Caffeine is not needed to enjoy this album; Adam Carpet is caffeine. Two bass guitars, two drummers, 65dos-electronics and a projection screen make for an energetic sound and stage show. As evidence, check out the video for “Babi Yar” (below), whose selection and speed of images make it seem like a cross between Baraka and A Clockwork Orange. If entranced by these visuals, one might momentarily neglect the notice the sweet surge of guitars at the four-minute mark, which raises the level a full notch; or the intricate interplay between the performers, who have many components to juggle and no room for error.
Before we get to the music, it’s important to note that the mastering is superlative: crisp, full, and brilliantly designed for stereo enjoyment. The music seems to leap from the speakers and begs to be blasted from a car stereo. One also imagines it would sound amazing in the setting of a large club, or of course in a concert hall. But where this instrumental rock music differs from the majority of what we review is its shot at the big time. This isn’t post-rock; the slower sections tend to last less than 30 seconds. And while creative, it’s not the type of foray that makes fans raise their eyebrows. Instead, it’s a setup that attempts to blend the past and future of rock instrumentalism, and succeeds through verve and the aforementioned energy.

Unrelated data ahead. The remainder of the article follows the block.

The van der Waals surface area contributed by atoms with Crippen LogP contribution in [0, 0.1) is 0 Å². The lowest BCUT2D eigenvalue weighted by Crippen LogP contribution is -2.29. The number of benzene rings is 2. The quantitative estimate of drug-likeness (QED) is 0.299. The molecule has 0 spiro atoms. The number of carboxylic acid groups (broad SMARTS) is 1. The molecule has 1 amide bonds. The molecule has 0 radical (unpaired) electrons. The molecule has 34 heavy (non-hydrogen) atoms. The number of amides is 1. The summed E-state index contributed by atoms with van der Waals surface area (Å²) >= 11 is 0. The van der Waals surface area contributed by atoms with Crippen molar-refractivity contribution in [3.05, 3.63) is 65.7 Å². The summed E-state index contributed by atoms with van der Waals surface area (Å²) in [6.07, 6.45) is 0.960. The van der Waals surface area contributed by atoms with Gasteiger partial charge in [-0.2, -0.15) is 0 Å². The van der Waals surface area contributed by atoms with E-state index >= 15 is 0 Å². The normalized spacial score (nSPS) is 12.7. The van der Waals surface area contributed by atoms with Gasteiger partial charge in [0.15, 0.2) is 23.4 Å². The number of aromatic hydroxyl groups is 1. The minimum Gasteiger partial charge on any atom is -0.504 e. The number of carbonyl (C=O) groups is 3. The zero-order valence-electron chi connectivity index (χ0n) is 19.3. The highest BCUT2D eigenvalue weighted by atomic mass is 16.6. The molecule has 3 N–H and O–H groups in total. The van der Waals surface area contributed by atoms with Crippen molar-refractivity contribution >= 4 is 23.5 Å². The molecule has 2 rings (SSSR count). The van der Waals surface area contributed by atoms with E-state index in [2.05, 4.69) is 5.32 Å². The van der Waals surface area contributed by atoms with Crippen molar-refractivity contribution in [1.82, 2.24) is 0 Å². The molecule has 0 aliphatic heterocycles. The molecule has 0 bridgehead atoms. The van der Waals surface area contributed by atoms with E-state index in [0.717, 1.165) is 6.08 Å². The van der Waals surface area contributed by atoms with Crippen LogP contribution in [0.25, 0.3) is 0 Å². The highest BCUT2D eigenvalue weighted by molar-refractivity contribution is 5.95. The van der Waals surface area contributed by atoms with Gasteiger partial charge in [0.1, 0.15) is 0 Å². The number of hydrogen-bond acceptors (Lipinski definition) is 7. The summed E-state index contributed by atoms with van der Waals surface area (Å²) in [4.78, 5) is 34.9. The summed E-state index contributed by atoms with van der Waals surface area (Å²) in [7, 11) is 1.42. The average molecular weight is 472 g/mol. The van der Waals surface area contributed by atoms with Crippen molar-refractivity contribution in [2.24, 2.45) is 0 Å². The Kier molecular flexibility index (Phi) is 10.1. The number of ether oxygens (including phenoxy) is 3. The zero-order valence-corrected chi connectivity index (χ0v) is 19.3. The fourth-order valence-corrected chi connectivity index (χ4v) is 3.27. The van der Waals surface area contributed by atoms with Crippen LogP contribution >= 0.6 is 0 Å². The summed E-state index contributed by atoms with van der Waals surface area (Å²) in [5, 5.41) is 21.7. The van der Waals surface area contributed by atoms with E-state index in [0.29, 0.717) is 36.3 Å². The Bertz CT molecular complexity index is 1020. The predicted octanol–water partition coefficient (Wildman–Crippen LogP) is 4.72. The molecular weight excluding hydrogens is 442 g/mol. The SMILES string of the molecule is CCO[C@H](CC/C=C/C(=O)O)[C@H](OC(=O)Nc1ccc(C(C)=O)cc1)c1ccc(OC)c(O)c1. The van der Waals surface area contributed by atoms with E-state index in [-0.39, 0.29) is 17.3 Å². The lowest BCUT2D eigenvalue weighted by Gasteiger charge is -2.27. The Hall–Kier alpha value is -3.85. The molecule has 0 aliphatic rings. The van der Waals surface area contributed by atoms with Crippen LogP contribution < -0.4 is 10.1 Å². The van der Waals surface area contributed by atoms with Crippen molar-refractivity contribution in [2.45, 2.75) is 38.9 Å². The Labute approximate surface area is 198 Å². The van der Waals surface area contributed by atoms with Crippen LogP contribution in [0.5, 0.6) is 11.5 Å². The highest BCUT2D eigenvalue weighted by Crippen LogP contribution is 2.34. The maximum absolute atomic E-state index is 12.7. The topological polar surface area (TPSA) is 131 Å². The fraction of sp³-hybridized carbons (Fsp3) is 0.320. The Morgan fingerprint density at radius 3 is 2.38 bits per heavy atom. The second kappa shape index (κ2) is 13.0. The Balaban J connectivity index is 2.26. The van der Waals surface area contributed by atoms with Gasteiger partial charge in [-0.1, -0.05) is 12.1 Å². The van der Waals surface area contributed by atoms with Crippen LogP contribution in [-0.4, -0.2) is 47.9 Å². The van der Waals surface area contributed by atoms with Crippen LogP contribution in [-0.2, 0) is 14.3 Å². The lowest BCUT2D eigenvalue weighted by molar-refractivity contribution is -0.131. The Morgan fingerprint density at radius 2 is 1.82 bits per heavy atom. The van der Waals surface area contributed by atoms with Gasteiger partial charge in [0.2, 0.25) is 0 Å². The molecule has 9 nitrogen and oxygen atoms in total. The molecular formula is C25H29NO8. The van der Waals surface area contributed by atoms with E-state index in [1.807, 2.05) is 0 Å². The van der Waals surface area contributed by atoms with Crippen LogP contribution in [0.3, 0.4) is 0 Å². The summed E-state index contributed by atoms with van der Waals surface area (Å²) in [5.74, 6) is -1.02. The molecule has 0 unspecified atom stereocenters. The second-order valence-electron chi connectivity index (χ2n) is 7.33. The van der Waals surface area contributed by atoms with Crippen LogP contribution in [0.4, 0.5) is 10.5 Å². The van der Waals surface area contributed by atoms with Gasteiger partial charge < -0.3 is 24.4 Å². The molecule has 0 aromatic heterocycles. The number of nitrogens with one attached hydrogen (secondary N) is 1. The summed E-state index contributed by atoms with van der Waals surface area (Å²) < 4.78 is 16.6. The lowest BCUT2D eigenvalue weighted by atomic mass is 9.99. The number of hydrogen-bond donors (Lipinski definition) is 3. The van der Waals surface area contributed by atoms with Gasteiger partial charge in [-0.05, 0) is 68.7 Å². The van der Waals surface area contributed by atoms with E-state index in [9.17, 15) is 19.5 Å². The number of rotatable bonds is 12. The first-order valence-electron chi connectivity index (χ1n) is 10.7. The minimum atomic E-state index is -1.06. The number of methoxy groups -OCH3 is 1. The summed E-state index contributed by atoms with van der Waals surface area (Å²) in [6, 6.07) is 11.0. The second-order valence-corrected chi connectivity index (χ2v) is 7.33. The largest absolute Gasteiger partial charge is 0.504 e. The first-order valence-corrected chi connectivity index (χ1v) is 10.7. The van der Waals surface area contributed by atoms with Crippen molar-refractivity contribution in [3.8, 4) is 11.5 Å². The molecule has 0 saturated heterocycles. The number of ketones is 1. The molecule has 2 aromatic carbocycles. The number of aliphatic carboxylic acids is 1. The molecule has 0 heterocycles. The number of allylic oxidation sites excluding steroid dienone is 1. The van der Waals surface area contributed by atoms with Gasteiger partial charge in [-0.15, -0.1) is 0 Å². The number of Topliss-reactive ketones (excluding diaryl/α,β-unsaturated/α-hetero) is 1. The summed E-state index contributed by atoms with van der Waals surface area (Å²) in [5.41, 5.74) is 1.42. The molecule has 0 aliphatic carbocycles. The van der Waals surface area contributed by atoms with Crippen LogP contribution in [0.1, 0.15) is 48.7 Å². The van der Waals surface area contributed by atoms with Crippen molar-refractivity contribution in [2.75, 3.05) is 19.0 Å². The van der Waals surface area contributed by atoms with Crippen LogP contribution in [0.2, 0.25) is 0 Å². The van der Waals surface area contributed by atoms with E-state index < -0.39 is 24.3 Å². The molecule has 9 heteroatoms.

Two singles have already been released: the patiently building “Babi Yar” and the album’s longest track, “I Pusinanti”, which clocks in at a second under seven minutes. While the grooves of the latter piece are perfect for clubs, thanks to a Duran Duran-esque bassline and a sweet glaze of 80s synths (and can you imagine a remix with those drums?), the half-title track “Carpet” may be the selection best suited for radio play, thanks to its spy movie vibe and atypical trajectory. At 2:28, the brief roar of an astonished crowd leads to an unusual and endearingly beatless breakdown; then at 4:26, the track turns mellow. This sense of fun continues across the album: sweet rolling drums on “Krokus’ Magnet Store”, a savage sax squall on “Jazz Hammerhead”. Adam Carpet is engaging and forthright, eager to entertain, and consistently winning. Moody fans need not apply; those looking for some action are definitely invited. (Richard Allen)